“It’s apparent that Mr. Browning doesn’t believe in the non-discrimination policy already governing the school district,” local Moms chair Jennifer Pippin wrote in her letter to Brown.

What was offensive about the Moms’ letter, though, was Pippin’s predictable invoking of the civil-rights legacy of Martin Luther King Jr. and his 1963 “I Have A Dream” speech – particularly the often-hijacked and deliberately misinterpreted passage about judging people by the content of their character rather than the color of their skin.

You’ll notice Pippin didn’t mention King’s 1964 book, “Why We Can’t Wait,” in which he wrote, “It is impossible to create a formula for the future which does not take into account that our society has been doing something special against the Negro for hundreds of years.”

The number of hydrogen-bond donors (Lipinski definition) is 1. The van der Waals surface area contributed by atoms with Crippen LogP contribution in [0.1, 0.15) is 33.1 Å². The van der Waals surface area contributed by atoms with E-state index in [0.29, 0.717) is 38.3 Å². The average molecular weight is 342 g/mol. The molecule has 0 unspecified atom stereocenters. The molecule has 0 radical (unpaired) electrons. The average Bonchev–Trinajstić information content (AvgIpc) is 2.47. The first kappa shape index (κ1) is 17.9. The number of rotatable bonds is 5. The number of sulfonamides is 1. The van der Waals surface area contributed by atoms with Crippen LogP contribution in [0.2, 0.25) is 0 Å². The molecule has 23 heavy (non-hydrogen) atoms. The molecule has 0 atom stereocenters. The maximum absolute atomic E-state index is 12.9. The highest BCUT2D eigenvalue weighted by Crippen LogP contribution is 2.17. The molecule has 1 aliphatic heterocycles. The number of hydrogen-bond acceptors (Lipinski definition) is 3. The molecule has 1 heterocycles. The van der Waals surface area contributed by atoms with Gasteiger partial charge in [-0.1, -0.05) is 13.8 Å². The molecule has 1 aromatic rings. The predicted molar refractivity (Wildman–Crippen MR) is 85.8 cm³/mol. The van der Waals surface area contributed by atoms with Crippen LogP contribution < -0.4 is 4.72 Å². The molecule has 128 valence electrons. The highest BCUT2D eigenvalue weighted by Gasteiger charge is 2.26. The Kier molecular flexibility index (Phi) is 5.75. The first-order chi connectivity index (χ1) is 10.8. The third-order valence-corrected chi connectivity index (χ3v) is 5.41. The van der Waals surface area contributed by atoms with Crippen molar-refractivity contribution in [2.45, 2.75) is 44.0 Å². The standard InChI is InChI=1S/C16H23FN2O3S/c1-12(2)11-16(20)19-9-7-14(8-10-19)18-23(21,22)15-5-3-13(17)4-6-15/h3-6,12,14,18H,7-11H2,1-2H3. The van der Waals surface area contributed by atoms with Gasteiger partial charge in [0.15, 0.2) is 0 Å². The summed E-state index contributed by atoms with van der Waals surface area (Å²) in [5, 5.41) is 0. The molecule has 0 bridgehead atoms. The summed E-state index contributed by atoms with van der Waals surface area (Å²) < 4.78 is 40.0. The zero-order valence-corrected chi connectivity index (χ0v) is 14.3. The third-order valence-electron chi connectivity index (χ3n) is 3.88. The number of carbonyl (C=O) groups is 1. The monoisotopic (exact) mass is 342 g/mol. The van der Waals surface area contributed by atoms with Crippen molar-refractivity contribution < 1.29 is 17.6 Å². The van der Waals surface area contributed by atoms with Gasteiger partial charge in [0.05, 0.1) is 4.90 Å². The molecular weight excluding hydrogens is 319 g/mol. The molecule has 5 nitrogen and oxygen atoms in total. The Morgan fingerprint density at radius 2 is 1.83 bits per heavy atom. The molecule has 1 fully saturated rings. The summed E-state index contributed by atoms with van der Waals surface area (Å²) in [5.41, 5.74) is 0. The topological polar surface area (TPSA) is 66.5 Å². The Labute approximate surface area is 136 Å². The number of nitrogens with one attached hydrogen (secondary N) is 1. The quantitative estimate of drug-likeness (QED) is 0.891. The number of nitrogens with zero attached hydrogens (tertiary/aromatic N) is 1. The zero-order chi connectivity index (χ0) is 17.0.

Nor did she quote King asking how a Black man could be “absorbed into the mainstream of American life if we do not do something special for him now, in order to balance the equation and equip him to compete on a just and equal basis.”

For those who don’t know: King was referring to what we now call “equity” – a word, along with “diversity” and “inclusion,” that has become weaponized for political purposes.

Equity, however, is not about assuring equal outcomes. It’s about providing assistance to those starting from a disadvantaged position to assure the opportunity to pursue equal outcomes.

Yet there’s fierce opposition to providing that assistance, especially in Florida.

That’s the source of Browning’s frustration, which is understandable, given the long and embarrassing history of our school district’s failure to address the issues cited in a desegregation order that pre-dates the assassinations of King and Bobby Kennedy.